Does the guided online cognitive behavioral therapy for insomnia “i-Sleep youth” improve sleep of adolescents and young adults with insomnia after childhood cancer? (MICADO-study): study protocol of a randomized controlled trial

S.H.M. Peersmann, A. van Straten, G.J.L. Kaspers, A. Thano, E. van den Bergh, M.A. Grootenhuis, R.R.L. van Litsenburg

Research output: Contribution to JournalArticleAcademicpeer-review

Abstract

© 2021, The Author(s).Background: Adolescents and young adults who had childhood cancer are at increased risk for insomnia, due to being critically ill during an important phase of their life for the development of good sleep habits. Insomnia is disabling and prevalent after childhood cancer (26–29%) and negatively impacts quality of life, fatigue, pain, and general functioning and is often associated with other (mental) health problems. Insomnia and a history of childhood cancer both increase the risk of adverse health outcomes, posing a double burden for adolescents who had childhood cancer. The first-line treatment for insomnia is cognitive behavioral therapy for insomnia (CBT-I). However, access to this type of care is often limited. The guided online CBT-I treatment “i-Sleep” has been developed to facilitate access via online care. i-Sleep is shown effective in adult (breast cancer) patients, but it is unknown if iCBT-I is effective in pediatric oncology. Methods/design: We developed a youth version of i-Sleep. Our aim is to evaluate its effectiveness in a national randomized-controlled clinical trial comparing iCBT-I to a waiting-list control condition at 3 and 6 months (n = 70). The intervention group will be also assessed at 12 months to see whether the post-test effects are maintained. Adolescents and young adults aged 12–30 years with insomnia, diagnosed with (childhood) cancer, currently at least 6 months since their last cancer treatment will be eligible. Outcomes include sleep efficiency (actigraphic), insomnia severity (self-report), sleep and circadian activity rhythm parameters, fatigue, health-related quality of life, perceived cognitive functioning, chronic distress, depressive and anxiety symptoms, and intervention acceptability. Discussion: Insomnia is prevalent in the pediatric oncology population posing a double health burden for adolescents and young adults who had childhood cancer. If guided iCBT-I is effective, guidelines for insomnia can be installed to treat insomnia and potentially improve quality of life and the health of adolescents and young adults who had childhood cancer. Trial registration: NL7220 (NTR7419; Netherlands Trial register). Registered on 2 August 2018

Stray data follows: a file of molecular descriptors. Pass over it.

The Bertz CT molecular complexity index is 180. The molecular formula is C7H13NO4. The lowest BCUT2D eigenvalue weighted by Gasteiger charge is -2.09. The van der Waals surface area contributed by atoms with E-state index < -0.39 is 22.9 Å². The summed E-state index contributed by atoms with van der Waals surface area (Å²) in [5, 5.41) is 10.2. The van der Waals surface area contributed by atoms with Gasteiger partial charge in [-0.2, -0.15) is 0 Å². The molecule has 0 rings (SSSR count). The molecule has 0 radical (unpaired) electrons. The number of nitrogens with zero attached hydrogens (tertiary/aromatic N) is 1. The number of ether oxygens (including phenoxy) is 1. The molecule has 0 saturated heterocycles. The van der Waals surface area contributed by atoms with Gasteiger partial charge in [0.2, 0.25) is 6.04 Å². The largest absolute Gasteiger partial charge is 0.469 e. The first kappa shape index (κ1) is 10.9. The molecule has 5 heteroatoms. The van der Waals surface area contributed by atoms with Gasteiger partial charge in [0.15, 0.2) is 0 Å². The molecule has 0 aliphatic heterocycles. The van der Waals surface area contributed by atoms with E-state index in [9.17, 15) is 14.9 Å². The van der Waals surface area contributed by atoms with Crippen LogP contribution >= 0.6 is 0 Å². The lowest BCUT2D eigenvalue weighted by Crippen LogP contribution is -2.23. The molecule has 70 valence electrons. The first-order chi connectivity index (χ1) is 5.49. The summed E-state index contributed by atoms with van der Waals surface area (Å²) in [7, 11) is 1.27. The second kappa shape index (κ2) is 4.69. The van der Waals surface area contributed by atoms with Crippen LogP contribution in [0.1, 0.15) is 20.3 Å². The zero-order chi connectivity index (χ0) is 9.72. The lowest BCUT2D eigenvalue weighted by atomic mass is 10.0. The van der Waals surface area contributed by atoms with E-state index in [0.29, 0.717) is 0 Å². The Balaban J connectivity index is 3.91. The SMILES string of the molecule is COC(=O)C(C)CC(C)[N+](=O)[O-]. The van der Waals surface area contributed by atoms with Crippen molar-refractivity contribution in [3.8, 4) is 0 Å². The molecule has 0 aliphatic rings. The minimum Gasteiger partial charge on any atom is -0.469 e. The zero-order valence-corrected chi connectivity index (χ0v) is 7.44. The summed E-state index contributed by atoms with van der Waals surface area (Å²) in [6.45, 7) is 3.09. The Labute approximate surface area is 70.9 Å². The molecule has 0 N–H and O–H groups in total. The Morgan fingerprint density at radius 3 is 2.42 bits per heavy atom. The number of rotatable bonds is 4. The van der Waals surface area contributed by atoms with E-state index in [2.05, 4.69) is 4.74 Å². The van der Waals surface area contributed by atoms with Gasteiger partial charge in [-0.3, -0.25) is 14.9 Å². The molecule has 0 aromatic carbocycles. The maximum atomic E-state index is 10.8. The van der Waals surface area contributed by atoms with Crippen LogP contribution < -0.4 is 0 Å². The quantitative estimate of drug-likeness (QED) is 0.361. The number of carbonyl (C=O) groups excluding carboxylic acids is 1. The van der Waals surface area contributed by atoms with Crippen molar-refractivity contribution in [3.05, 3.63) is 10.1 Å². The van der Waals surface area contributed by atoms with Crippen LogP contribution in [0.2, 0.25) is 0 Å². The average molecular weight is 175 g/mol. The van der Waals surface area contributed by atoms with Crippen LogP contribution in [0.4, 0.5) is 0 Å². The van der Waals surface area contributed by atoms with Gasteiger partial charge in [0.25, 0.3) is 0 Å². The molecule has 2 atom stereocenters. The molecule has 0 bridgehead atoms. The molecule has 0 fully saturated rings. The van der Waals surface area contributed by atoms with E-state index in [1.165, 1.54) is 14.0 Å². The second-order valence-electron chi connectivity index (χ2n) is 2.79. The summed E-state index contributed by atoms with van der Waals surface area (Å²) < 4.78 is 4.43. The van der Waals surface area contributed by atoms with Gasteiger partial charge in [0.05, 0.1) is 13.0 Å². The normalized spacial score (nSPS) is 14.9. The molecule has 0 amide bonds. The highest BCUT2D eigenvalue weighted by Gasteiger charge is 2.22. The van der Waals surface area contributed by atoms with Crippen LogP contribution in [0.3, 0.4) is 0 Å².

Original languageEnglish
Article number307
JournalTrials
Volume22
Issue number1
DOIs
Publication statusPublished - 1 Dec 2021

Funding

We would like to thank the participating adolescents, the patient-parent organization VOKK and adolescent sleep experts Ed de Bruin and Anne-Marie Meijer for their feedback during the adaptation process of i-Sleep youth. The institution of the principal investigator RvL is the sponsor of this investigator-initiated trial: Princess Maxima Center for pediatric oncology, Heidelberglaan 25, 3584 CS Utrecht, Netherlands. Contact person head of trial and data center: Prof. Michel Zwaan. [email protected]. The sponsor evaluated the study design through internal peer review evaluation and provides support in data management through the Trial Data Center. However, the sponsor plays no part in the collection, analysis, and interpretation of data; writing of the report; and the decision to submit the report for publication. The trial is funded by the Dutch Cancer Society (DCS, call number 2016–2, grant number 10706). The role of the Dutch Cancer Society is limited to peer review of grant proposal. The Dutch Cancer Society is not involved in data collection, analyses, and interpretation of the data nor in writing the manuscripts.

FundersFunder number
Dutch Cancer Society2016–2, 10706
Princess Maxima Center

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